Seventy-one Fianna Fail TDs will vote on Taoiseach Brian Cowen's position as leader tomorrow.
Mr Cowen is dispensing with procedure and putting forward a motion of confidence in himself at the parliamentary party meeting to resolve the issue surrounding his leadership.
Under normal Fianna Fail rules, a leader would only face a vote on the leadership if a quarter of the TDs in the party -- 18 at the moment -- put forward a motion of no confidence.
In the case of a motion of no confidence, the vote has to be taken at least five days later.
Senators are not entitled to vote on the leadership.
Tomorrow's meeting of the parliamentary party is expected to take place at the normal teatime slot in the party rooms on the fifth floor of the Leinster House complex.
Mr Cowen's calling of a motion of confidence in himself is reminiscent of Fine Gael leader Enda Kenny's move last year.
It was also a tactic employed by Charlie Haughey when he sensed the rebels were gathering strength. Mr Haughey was a master of manipulating the party in heaves -- even though the ineptitude of his opponents was often the key to his victories.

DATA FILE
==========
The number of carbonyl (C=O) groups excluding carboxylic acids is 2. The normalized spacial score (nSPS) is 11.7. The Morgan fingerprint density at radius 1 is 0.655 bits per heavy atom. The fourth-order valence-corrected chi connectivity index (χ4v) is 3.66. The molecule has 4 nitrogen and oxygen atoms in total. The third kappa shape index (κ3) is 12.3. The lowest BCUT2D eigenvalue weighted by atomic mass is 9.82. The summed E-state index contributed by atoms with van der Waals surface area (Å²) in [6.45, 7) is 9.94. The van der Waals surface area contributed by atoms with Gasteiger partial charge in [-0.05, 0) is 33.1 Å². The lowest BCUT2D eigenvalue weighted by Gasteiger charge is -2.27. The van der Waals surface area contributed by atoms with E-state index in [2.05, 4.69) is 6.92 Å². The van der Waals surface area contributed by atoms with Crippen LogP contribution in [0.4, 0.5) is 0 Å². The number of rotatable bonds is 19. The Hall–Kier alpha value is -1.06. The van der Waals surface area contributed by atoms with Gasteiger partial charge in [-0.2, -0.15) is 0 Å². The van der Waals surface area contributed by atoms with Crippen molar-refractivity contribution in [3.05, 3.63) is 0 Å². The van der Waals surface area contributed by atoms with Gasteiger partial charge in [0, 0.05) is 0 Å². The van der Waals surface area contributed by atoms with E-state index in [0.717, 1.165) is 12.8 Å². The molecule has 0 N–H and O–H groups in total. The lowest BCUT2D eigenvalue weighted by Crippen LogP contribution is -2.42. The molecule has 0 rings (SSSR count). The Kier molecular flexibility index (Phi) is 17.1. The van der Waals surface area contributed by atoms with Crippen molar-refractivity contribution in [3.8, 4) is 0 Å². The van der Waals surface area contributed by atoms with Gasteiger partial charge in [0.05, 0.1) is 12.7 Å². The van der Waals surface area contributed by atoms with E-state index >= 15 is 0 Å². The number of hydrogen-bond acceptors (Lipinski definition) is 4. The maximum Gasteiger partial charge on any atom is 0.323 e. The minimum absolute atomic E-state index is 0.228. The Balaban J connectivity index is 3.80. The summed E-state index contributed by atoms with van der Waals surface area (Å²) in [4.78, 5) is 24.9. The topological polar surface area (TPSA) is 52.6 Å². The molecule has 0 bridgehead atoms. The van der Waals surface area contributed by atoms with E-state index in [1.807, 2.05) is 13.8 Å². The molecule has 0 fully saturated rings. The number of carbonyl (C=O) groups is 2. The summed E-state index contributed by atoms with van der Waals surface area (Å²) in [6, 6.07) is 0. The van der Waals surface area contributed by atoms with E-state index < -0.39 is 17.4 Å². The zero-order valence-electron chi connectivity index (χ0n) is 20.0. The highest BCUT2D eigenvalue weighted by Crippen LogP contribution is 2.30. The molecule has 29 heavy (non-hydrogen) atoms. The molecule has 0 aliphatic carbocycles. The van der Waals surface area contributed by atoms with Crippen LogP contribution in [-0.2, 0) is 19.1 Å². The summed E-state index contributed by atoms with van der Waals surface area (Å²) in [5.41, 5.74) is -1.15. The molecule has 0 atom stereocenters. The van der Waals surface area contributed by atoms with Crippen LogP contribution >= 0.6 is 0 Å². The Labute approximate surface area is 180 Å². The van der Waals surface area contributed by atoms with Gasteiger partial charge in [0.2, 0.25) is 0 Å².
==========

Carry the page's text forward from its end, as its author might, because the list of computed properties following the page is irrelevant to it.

The strategy is regarded as being of advantage to the party leader as it makes it psychologically more difficult for a TD to directly vote against the leader.
The difference between a confidence vote or a no confidence vote may seem narrow, but casting any doubt into a TD's mind is deemed to be significant.
Cutting off the tabling of a motion of no confidence also ensures there won't be a quarter of the TDs declaring against the party leader to start with.
Mr Cowen also has the advantage of knowing there are a number of TDs who believe a leadership contest at this time would be divisive for the party.
A number of middle-ground TDs are of the view it is too close to the general election to be changing the party leader.